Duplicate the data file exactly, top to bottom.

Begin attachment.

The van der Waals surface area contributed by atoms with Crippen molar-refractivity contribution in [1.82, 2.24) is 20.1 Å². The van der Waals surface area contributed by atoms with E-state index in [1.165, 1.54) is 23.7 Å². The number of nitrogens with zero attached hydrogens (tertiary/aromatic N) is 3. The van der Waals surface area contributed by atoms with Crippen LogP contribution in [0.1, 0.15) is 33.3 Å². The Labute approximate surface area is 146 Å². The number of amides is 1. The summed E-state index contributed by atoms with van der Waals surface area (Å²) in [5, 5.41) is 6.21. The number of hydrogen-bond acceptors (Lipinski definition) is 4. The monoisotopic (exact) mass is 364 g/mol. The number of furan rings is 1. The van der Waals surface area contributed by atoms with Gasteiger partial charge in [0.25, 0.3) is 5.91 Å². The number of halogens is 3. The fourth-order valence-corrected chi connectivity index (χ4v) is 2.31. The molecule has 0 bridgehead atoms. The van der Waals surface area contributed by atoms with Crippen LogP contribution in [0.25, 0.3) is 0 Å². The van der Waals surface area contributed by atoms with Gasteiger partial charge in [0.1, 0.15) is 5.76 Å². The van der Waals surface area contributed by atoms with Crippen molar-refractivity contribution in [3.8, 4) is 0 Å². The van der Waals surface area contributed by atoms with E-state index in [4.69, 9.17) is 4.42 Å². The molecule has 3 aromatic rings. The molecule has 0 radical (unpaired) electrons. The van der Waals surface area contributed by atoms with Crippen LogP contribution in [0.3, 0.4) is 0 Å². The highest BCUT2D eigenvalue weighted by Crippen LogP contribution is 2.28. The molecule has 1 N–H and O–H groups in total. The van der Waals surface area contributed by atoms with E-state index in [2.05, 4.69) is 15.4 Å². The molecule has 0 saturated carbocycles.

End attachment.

The van der Waals surface area contributed by atoms with Crippen molar-refractivity contribution in [1.82, 2.24) is 20.1 Å². The van der Waals surface area contributed by atoms with E-state index in [1.165, 1.54) is 23.7 Å². The number of nitrogens with zero attached hydrogens (tertiary/aromatic N) is 3. The van der Waals surface area contributed by atoms with Crippen LogP contribution in [0.1, 0.15) is 33.3 Å². The Labute approximate surface area is 146 Å². The number of amides is 1. The summed E-state index contributed by atoms with van der Waals surface area (Å²) in [5, 5.41) is 6.21. The number of hydrogen-bond acceptors (Lipinski definition) is 4. The monoisotopic (exact) mass is 364 g/mol. The number of furan rings is 1. The van der Waals surface area contributed by atoms with Gasteiger partial charge in [0.25, 0.3) is 5.91 Å². The number of halogens is 3. The fourth-order valence-corrected chi connectivity index (χ4v) is 2.31. The molecule has 0 bridgehead atoms. The van der Waals surface area contributed by atoms with Crippen LogP contribution in [0.25, 0.3) is 0 Å². The van der Waals surface area contributed by atoms with Gasteiger partial charge in [0.1, 0.15) is 5.76 Å². The van der Waals surface area contributed by atoms with Crippen molar-refractivity contribution in [3.8, 4) is 0 Å². The van der Waals surface area contributed by atoms with E-state index in [4.69, 9.17) is 4.42 Å². The molecule has 3 aromatic rings. The molecule has 0 radical (unpaired) electrons. The van der Waals surface area contributed by atoms with Crippen LogP contribution in [0.3, 0.4) is 0 Å². The highest BCUT2D eigenvalue weighted by Crippen LogP contribution is 2.28. The molecule has 1 N–H and O–H groups in total. The van der Waals surface area contributed by atoms with E-state index in [2.05, 4.69) is 15.4 Å². The molecule has 0 saturated carbocycles.